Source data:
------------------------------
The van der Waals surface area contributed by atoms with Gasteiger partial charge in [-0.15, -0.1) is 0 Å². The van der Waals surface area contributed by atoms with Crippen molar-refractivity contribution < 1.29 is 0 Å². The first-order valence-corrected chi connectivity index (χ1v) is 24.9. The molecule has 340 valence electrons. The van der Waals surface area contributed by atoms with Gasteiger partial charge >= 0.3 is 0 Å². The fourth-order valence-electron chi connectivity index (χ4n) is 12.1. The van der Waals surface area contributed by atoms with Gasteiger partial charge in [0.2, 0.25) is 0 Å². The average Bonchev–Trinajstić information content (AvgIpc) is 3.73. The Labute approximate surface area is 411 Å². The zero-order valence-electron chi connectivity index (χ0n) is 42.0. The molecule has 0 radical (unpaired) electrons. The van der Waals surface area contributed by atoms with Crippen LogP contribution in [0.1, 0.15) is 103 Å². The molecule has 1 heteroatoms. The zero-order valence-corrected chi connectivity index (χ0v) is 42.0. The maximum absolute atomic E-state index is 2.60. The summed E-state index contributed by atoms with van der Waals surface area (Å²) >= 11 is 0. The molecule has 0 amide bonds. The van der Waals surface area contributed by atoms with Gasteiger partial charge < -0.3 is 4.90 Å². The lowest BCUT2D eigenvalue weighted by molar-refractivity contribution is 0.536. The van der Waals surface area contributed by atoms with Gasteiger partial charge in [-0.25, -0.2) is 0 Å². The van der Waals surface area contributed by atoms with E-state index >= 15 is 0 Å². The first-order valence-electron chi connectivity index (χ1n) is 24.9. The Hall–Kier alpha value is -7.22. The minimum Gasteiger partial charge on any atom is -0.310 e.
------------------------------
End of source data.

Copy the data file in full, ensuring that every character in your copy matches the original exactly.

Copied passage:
The van der Waals surface area contributed by atoms with Gasteiger partial charge in [-0.15, -0.1) is 0 Å². The van der Waals surface area contributed by atoms with Crippen molar-refractivity contribution < 1.29 is 0 Å². The first-order valence-corrected chi connectivity index (χ1v) is 24.9. The molecule has 340 valence electrons. The van der Waals surface area contributed by atoms with Gasteiger partial charge >= 0.3 is 0 Å². The fourth-order valence-electron chi connectivity index (χ4n) is 12.1. The van der Waals surface area contributed by atoms with Gasteiger partial charge in [0.2, 0.25) is 0 Å². The average Bonchev–Trinajstić information content (AvgIpc) is 3.73. The Labute approximate surface area is 411 Å². The zero-order valence-electron chi connectivity index (χ0n) is 42.0. The molecule has 0 radical (unpaired) electrons. The van der Waals surface area contributed by atoms with Crippen LogP contribution in [0.1, 0.15) is 103 Å². The molecule has 1 heteroatoms. The zero-order valence-corrected chi connectivity index (χ0v) is 42.0. The maximum absolute atomic E-state index is 2.60. The summed E-state index contributed by atoms with van der Waals surface area (Å²) >= 11 is 0. The molecule has 0 amide bonds. The van der Waals surface area contributed by atoms with Gasteiger partial charge < -0.3 is 4.90 Å². The lowest BCUT2D eigenvalue weighted by molar-refractivity contribution is 0.536. The van der Waals surface area contributed by atoms with Gasteiger partial charge in [-0.25, -0.2) is 0 Å². The van der Waals surface area contributed by atoms with E-state index >= 15 is 0 Å². The first-order valence-electron chi connectivity index (χ1n) is 24.9. The Hall–Kier alpha value is -7.22. The minimum Gasteiger partial charge on any atom is -0.310 e.